Well, it’s been an interesting couple of weeks getting started in sketching. I did a bit of sketching and learned a bit about myself…mainly that I need to ignore my streak of perfectionism. It’s a lesson that I need reminding of every once in a while.
The first thing I did was go out for dinner with Martha (my stepmother and the artist that I mentioned in my last post) to get an idea of where to start learning. She explained that when drawing, I need to see things as they are and not draw what I know or think I know. She demonstrated what she meant by sketching the empty table next to us while explaining every step. It was a little square table but she said that I couldn’t just draw it as square with 90° angles and a leg in the middle. I had to look at it and draw the angles that I saw. Then she did this step by step and by the time she was done, I understood what she meant. There were no 90° angles in what I was seeing; they were only in my head. Later, I found Matt Fussell’s article, How to Draw – In a Nutshell, where he expands on this and states that “drawing is at least 50% observation.” Since then, I’ve been trying to spend some time every day looking at what’s in front of me as it actually appears, not as I think it should look.
After eating supper, Martha and I both got out our tablets and started finding websites I could use to help me learn to draw: www.lynda.com through the Regina Public Library, www.craftsy.com, Betty Edward’s website http://drawright.com/ and various YouTube videos. It was handy having an expert help me sort through what might be of use to me and what I don’t need at the moment and can learn about later, like shading.
Then it was time to get materials so I could start actually drawing. I started off by going online to check out what kind of sketching materials I should get. I read a few articles and got lost in the myriad of stuff. I found myself wanting to get the perfect tools to start off my journey, as if that would help me become perfect at drawing. Or maybe it was just procrastinating to put off the time that I would actually have to start drawing…and making mistakes. I find that hard to do. Oh, I know that people learn from mistakes and I work very hard to instill a culture of learning from mistakes in my classroom. After all, if you don’t make mistakes, you aren’t learning anything new. But it’s so hard to let go of aiming for perfection! Then I came across Karen Mead’s comments on this in her blog, Tiny Buddha, and I’ve decided that I need to aim for “the joy of just okay.” I love the freedom of that idea!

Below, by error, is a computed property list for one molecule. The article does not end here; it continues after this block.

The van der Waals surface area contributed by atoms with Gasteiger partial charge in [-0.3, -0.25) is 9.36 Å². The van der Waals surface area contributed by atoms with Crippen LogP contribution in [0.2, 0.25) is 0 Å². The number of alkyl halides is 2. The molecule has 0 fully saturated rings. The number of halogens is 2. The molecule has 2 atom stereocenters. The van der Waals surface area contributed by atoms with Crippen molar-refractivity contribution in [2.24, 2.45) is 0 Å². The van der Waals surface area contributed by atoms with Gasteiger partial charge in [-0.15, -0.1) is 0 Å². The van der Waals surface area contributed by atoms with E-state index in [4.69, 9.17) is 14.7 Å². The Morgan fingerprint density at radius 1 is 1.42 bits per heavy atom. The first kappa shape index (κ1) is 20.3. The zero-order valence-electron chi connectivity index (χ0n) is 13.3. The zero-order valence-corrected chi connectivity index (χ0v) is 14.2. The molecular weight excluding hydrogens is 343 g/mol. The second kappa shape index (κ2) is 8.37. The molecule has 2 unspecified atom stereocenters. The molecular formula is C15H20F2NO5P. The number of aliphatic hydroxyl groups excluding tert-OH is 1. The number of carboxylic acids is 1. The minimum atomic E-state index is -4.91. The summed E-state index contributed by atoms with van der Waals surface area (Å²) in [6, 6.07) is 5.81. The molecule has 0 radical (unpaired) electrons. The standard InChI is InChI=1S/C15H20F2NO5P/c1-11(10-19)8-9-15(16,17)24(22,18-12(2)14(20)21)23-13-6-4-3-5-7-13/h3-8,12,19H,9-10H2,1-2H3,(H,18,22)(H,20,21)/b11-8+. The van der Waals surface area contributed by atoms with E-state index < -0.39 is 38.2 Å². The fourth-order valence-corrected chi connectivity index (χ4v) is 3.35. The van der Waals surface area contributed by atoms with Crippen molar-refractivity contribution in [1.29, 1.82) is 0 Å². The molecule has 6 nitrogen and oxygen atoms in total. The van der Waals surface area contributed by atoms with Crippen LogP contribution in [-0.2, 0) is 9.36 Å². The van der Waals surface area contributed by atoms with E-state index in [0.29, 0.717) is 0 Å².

In the end, I took my stepmother’s advice and went to a store with limited art supplies for a sketchbook and plain HB pencils.
Even then, I got sidetracked by a sketching set but I managed to resist. I came home with just a basic sketching book and a set of HB pencils.
And it’s a good thing I got a set because it turned out I didn’t have a pencil sharpener in my home anymore! I hadn’t realized how little I use pencils now.
Then it was time to start drawing. Martha had given me a couple of drawing tasks from the book, Drawing on the Right Side of the Brain by Betty Edwards. They’re meant to get you using the visual, perceptual part of your brain instead of the verbal, analytical part. The first one is drawing Picasso’s Portrait of Igor Stravinsky. However, you aren’t supposed to copy the picture as you would normally look at it. The task is to turn the picture upside down and draw it as shapes and lines in spatial relation to each other, not thinking about hands or face or tie or chair.
The instructions say that it should take 40 minutes to an hour. It took me just under an hour and I was exhausted by the time I was done. Several times I just wanted to give up. Thinking about it later, I realized those were the times that I was thinking about the object I was drawing rather than the lines and shapes and that I was also thinking about how what I was drawing didn’t look the way it should. Looking at the picture after I was done, I could see that reflected back at me. When I was drawing the head, I was thinking about the lines and shapes and the spacing between them but when I was drawing the hands, I kept thinking that they didn’t look like hands rather than focusing on the lines and curves. And the head looks better than the hands. Interesting.
It was a good start but then I got sidetracked by life (and that mild but persistent perfectionist/defeatist streak) and only read and watched videos about drawing without actually doing any drawing. I’m about to try the second activity that Martha gave me and then move on to the items I found online. I’ve also decided to take the advice that I regularly give to my students – do a little bit every day, even 5 minutes. To that end I’m going to draw something every day with an average time limit of 5-15 minutes and share it with my students the next day. I’m hoping that this will help keep me motivated and on track. Wish me luck!!